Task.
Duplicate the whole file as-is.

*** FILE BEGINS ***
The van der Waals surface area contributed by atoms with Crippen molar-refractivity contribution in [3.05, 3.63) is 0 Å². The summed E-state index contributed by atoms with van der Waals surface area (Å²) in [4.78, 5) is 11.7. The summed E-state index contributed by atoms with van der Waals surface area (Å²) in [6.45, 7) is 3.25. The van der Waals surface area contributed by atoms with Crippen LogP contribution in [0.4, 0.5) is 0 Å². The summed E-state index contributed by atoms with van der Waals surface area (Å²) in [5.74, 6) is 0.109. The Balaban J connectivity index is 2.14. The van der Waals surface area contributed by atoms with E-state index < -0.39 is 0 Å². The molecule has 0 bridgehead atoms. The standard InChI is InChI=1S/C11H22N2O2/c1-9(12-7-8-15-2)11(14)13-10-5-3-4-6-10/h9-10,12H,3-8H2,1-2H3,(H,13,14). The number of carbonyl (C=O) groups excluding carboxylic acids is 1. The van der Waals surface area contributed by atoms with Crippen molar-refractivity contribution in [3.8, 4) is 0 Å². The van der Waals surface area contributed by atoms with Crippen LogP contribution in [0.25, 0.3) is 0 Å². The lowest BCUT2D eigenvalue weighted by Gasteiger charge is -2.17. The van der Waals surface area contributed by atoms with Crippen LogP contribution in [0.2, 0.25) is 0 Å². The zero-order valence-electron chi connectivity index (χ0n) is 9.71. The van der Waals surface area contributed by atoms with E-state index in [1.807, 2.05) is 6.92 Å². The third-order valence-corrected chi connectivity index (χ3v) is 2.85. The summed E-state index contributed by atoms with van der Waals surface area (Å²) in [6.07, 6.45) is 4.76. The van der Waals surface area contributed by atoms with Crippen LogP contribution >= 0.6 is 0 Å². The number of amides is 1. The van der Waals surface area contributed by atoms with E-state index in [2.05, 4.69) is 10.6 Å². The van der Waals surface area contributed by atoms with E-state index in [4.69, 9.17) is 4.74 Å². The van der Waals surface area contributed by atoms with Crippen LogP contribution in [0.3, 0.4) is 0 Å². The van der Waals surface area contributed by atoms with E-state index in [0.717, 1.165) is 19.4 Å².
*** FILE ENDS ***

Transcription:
The van der Waals surface area contributed by atoms with Crippen molar-refractivity contribution in [3.05, 3.63) is 0 Å². The summed E-state index contributed by atoms with van der Waals surface area (Å²) in [4.78, 5) is 11.7. The summed E-state index contributed by atoms with van der Waals surface area (Å²) in [6.45, 7) is 3.25. The van der Waals surface area contributed by atoms with Crippen LogP contribution in [0.4, 0.5) is 0 Å². The summed E-state index contributed by atoms with van der Waals surface area (Å²) in [5.74, 6) is 0.109. The Balaban J connectivity index is 2.14. The van der Waals surface area contributed by atoms with E-state index < -0.39 is 0 Å². The molecule has 0 bridgehead atoms. The standard InChI is InChI=1S/C11H22N2O2/c1-9(12-7-8-15-2)11(14)13-10-5-3-4-6-10/h9-10,12H,3-8H2,1-2H3,(H,13,14). The number of carbonyl (C=O) groups excluding carboxylic acids is 1. The van der Waals surface area contributed by atoms with Crippen molar-refractivity contribution in [3.8, 4) is 0 Å². The van der Waals surface area contributed by atoms with Crippen LogP contribution in [0.25, 0.3) is 0 Å². The lowest BCUT2D eigenvalue weighted by Gasteiger charge is -2.17. The van der Waals surface area contributed by atoms with Crippen LogP contribution in [0.2, 0.25) is 0 Å². The zero-order valence-electron chi connectivity index (χ0n) is 9.71. The van der Waals surface area contributed by atoms with E-state index in [1.807, 2.05) is 6.92 Å². The third-order valence-corrected chi connectivity index (χ3v) is 2.85. The summed E-state index contributed by atoms with van der Waals surface area (Å²) in [6.07, 6.45) is 4.76. The van der Waals surface area contributed by atoms with Crippen LogP contribution >= 0.6 is 0 Å². The number of amides is 1. The van der Waals surface area contributed by atoms with E-state index in [2.05, 4.69) is 10.6 Å². The van der Waals surface area contributed by atoms with E-state index in [4.69, 9.17) is 4.74 Å². The van der Waals surface area contributed by atoms with Crippen LogP contribution in [0.3, 0.4) is 0 Å². The van der Waals surface area contributed by atoms with E-state index in [0.717, 1.165) is 19.4 Å².